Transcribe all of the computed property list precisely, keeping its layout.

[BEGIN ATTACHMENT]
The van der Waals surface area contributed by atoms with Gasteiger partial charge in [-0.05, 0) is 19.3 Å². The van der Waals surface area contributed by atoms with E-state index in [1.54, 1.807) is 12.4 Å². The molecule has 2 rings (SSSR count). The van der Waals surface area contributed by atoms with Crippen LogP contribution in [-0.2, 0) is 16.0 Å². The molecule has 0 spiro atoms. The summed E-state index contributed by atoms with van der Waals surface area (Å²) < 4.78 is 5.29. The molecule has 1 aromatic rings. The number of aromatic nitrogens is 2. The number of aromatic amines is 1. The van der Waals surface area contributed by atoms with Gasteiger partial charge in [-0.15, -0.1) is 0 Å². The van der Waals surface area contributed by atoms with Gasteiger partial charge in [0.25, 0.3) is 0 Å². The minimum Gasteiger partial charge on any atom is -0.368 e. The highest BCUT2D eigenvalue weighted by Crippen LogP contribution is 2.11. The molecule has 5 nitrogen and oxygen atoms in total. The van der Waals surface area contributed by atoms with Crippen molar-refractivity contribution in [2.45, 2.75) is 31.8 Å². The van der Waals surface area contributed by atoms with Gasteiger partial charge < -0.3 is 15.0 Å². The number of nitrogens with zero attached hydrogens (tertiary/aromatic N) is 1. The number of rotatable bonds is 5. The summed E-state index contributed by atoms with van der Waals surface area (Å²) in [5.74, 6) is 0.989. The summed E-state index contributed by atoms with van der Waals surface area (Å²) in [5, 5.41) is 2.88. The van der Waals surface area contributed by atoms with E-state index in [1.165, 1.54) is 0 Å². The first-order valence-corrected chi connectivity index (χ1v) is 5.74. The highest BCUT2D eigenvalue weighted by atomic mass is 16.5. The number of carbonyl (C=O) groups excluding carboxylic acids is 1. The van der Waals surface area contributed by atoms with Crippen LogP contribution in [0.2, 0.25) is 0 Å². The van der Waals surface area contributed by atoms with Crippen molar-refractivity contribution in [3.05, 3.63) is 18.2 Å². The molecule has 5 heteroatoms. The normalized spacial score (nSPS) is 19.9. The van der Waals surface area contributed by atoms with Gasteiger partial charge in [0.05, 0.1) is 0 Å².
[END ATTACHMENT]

The van der Waals surface area contributed by atoms with Gasteiger partial charge in [-0.05, 0) is 19.3 Å². The van der Waals surface area contributed by atoms with E-state index in [1.54, 1.807) is 12.4 Å². The molecule has 2 rings (SSSR count). The van der Waals surface area contributed by atoms with Crippen LogP contribution in [-0.2, 0) is 16.0 Å². The molecule has 0 spiro atoms. The summed E-state index contributed by atoms with van der Waals surface area (Å²) < 4.78 is 5.29. The molecule has 1 aromatic rings. The number of aromatic nitrogens is 2. The number of aromatic amines is 1. The van der Waals surface area contributed by atoms with Gasteiger partial charge in [-0.15, -0.1) is 0 Å². The van der Waals surface area contributed by atoms with Gasteiger partial charge in [0.25, 0.3) is 0 Å². The minimum Gasteiger partial charge on any atom is -0.368 e. The highest BCUT2D eigenvalue weighted by Crippen LogP contribution is 2.11. The molecule has 5 nitrogen and oxygen atoms in total. The van der Waals surface area contributed by atoms with Crippen molar-refractivity contribution in [2.45, 2.75) is 31.8 Å². The van der Waals surface area contributed by atoms with Gasteiger partial charge < -0.3 is 15.0 Å². The number of nitrogens with zero attached hydrogens (tertiary/aromatic N) is 1. The number of rotatable bonds is 5. The summed E-state index contributed by atoms with van der Waals surface area (Å²) in [5.74, 6) is 0.989. The summed E-state index contributed by atoms with van der Waals surface area (Å²) in [5, 5.41) is 2.88. The van der Waals surface area contributed by atoms with E-state index in [1.165, 1.54) is 0 Å². The first-order valence-corrected chi connectivity index (χ1v) is 5.74. The highest BCUT2D eigenvalue weighted by atomic mass is 16.5. The number of carbonyl (C=O) groups excluding carboxylic acids is 1. The van der Waals surface area contributed by atoms with Crippen LogP contribution in [0.2, 0.25) is 0 Å². The van der Waals surface area contributed by atoms with Crippen molar-refractivity contribution in [3.05, 3.63) is 18.2 Å². The molecule has 5 heteroatoms. The normalized spacial score (nSPS) is 19.9. The van der Waals surface area contributed by atoms with Gasteiger partial charge in [0.05, 0.1) is 0 Å².